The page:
It just wouldn't be Christmas without a plate of warm gingersnaps and a glass of cold milk.

It sounds like a cliché, but it really is true. Christmas is a magical time. Shopkeepers dress their storefronts in their holiday finest, enticing shoppers to drop in for a cup of warm, spiced cider and a last minute purchase. School children gleefully string popcorn to loop around the Christmas tree, so happy for the welcome break from schoolwork. If you are lucky enough to live in the colder realms of the South, you might enjoy a day with friends sledding down a snow-covered hillside. Beyond the shops and glittery packages, the decorated trees and fun in the snow, there is one magical element at the center of it all. The Christmas Cookie. You can make a showstopping layer cake or silky crème brûlée, but it is the cookie that everyone begs for. A tin of assorted cookies, such as oatmeal, snickerdoodles, or chocolate chip cookies, makes the perfect gift for teachers and co-workers, and we all know that cookies are Santa's favorite treat. Out of all the incredibly delicious and mouthwatering choices, though, one cookie stands out as the classic Christmas Cookie: the Gingersnap.

It might be the alluring blend of spices in gingersnaps, sometimes called molasses cookies, that make this treat so popular. They are familiar and seasonal spices–ginger, cinnamon, cloves, sometimes cardamom, nutmeg, or allspice–and their scents evoke wonderful memories of crisp weather and warm kitchens. All together they work to create a taste and fragrance that is as cozy as your favorite winter sweater.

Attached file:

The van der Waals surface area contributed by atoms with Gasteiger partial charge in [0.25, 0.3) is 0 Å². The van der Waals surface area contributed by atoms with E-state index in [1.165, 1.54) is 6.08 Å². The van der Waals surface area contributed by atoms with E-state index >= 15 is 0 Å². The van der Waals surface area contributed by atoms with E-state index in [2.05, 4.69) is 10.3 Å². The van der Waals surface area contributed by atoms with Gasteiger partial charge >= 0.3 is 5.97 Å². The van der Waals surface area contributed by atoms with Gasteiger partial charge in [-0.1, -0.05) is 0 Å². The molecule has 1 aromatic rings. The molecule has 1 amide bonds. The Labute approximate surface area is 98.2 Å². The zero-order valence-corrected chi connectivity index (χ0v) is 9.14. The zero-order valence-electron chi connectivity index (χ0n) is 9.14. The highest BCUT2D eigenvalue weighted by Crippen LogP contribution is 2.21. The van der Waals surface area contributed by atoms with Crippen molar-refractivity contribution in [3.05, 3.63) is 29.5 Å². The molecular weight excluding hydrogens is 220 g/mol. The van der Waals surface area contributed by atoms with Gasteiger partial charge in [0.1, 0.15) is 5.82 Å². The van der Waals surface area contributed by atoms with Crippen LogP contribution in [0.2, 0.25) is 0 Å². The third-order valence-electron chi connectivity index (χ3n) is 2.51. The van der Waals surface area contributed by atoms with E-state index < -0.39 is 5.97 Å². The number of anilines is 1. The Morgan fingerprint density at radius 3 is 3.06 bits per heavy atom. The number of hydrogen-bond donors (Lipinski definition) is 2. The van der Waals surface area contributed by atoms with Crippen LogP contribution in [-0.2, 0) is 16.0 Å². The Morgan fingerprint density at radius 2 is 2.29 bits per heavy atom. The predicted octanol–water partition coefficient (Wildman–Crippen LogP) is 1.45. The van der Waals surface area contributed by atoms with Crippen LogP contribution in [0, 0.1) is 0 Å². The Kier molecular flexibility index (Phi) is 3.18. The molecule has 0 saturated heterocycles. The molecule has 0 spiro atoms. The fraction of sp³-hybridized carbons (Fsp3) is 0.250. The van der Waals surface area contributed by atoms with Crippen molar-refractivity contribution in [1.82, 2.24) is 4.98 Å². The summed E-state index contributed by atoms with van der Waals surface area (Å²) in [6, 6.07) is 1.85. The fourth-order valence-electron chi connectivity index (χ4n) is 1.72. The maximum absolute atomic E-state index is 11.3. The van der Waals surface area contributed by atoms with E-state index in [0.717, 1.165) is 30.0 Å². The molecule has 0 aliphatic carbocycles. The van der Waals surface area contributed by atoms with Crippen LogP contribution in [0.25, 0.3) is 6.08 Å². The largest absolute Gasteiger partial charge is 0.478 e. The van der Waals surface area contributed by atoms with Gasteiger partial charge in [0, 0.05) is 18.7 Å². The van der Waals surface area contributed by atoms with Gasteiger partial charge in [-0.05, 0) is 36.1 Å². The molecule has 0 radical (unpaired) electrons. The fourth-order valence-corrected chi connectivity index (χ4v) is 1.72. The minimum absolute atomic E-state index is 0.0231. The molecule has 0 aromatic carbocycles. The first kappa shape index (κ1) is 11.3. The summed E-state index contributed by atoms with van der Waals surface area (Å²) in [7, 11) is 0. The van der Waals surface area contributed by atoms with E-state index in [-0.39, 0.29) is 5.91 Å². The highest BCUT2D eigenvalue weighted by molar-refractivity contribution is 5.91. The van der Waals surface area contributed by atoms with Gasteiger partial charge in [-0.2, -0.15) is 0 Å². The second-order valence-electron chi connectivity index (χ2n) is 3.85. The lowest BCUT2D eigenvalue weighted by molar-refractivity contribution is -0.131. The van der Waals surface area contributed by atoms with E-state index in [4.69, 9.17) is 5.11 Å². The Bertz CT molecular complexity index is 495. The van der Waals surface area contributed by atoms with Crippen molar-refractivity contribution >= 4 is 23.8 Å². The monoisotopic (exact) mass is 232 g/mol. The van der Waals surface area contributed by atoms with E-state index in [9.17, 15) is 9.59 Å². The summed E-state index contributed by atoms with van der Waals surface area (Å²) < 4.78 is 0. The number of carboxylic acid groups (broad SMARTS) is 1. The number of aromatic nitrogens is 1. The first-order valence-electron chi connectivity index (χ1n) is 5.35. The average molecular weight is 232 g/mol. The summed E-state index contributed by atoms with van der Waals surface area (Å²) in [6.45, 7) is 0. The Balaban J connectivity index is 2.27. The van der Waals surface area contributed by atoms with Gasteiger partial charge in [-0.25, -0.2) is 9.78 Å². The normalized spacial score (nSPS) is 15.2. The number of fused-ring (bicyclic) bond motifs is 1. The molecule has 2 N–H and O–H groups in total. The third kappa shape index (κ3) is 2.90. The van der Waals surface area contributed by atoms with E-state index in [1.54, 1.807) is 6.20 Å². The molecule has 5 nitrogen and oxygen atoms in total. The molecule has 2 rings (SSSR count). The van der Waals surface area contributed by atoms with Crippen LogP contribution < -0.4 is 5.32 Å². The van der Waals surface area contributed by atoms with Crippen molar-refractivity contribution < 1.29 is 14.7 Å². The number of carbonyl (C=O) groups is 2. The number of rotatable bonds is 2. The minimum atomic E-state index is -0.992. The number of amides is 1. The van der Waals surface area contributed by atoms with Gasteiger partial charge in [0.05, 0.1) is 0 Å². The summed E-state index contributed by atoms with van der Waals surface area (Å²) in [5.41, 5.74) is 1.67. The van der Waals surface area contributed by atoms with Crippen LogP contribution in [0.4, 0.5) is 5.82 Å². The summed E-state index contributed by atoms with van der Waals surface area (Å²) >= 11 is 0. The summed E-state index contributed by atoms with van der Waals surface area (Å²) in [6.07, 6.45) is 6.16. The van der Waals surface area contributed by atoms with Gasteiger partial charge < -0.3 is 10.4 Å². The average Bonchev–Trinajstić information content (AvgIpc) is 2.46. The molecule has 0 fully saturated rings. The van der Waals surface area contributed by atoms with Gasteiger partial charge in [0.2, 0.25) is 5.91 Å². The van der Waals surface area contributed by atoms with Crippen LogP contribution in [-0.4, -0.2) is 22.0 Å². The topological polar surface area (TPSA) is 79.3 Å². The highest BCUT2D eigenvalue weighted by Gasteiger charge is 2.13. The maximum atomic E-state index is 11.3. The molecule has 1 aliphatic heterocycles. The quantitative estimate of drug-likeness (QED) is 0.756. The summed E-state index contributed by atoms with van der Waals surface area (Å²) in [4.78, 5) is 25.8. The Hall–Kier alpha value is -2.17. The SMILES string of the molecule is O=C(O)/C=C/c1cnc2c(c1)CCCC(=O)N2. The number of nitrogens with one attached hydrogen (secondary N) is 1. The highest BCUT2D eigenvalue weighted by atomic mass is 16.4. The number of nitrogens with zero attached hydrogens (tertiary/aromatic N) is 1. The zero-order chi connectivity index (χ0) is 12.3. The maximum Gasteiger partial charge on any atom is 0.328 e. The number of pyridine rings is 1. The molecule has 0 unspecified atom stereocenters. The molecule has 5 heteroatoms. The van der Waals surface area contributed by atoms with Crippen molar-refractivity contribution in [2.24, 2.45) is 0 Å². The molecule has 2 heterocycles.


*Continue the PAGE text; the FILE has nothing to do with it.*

It might be the dark, sticky molasses that is the key to why we love gingersnaps. There is no substitute for this slower-than-Christmas-thick, brownish-black syrup when it comes to sweetening baked beans and BBQ sauces, and it is the perfect accompaniment to the collection of winter spices used in gingersnaps. Whether you choose dark, blackstrap, sulphured, or unsulphured molasses is strictly between you and your recipe, but don't dare substitute another syrup for the molasses. Your gingersnaps just won't be the same.

Gingersnap recipes are not difficult; in fact, they are quite simple to make which is another plus in the popularity column. After creaming the shortening and/or butter, adding sugar, eggs, molasses, and the dry ingredients (which include those alluring spices), chill the dough a bit so it is easier to handle. Afterwards, simply roll the dough into walnut sized balls, roll them in a bit of sugar, and place on the baking sheet. Once the scent of baking gingersnaps hits the wind, you can expect company at your door. So just put on a pot of coffee and wait for your neighbors.